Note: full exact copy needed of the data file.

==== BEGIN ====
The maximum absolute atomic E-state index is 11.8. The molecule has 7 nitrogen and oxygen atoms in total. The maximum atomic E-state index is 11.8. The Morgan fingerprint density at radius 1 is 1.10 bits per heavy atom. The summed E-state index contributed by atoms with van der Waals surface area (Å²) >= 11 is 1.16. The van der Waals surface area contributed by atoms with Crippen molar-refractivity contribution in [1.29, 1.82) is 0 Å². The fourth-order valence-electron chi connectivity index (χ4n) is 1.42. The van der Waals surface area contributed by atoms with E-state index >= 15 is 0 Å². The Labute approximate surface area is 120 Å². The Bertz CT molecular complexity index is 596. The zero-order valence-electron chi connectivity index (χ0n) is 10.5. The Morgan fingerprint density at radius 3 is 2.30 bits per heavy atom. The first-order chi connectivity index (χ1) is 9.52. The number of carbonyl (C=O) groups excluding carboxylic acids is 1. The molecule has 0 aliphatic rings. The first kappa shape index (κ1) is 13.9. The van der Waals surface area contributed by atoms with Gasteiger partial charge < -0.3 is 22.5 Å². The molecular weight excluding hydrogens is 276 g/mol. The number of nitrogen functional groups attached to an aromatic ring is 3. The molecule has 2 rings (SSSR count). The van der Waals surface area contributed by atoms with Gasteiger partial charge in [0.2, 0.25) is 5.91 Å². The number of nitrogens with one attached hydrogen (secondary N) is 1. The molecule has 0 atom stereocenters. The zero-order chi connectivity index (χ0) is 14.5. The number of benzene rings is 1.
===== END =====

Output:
The maximum absolute atomic E-state index is 11.8. The molecule has 7 nitrogen and oxygen atoms in total. The maximum atomic E-state index is 11.8. The Morgan fingerprint density at radius 1 is 1.10 bits per heavy atom. The summed E-state index contributed by atoms with van der Waals surface area (Å²) >= 11 is 1.16. The van der Waals surface area contributed by atoms with Crippen molar-refractivity contribution in [1.29, 1.82) is 0 Å². The fourth-order valence-electron chi connectivity index (χ4n) is 1.42. The van der Waals surface area contributed by atoms with E-state index >= 15 is 0 Å². The Labute approximate surface area is 120 Å². The Bertz CT molecular complexity index is 596. The zero-order valence-electron chi connectivity index (χ0n) is 10.5. The Morgan fingerprint density at radius 3 is 2.30 bits per heavy atom. The first-order chi connectivity index (χ1) is 9.52. The number of carbonyl (C=O) groups excluding carboxylic acids is 1. The molecule has 0 aliphatic rings. The first kappa shape index (κ1) is 13.9. The van der Waals surface area contributed by atoms with Gasteiger partial charge < -0.3 is 22.5 Å². The molecular weight excluding hydrogens is 276 g/mol. The number of nitrogen functional groups attached to an aromatic ring is 3. The molecule has 2 rings (SSSR count). The van der Waals surface area contributed by atoms with Gasteiger partial charge in [0.2, 0.25) is 5.91 Å². The number of nitrogens with one attached hydrogen (secondary N) is 1. The molecule has 0 atom stereocenters. The zero-order chi connectivity index (χ0) is 14.5. The number of benzene rings is 1.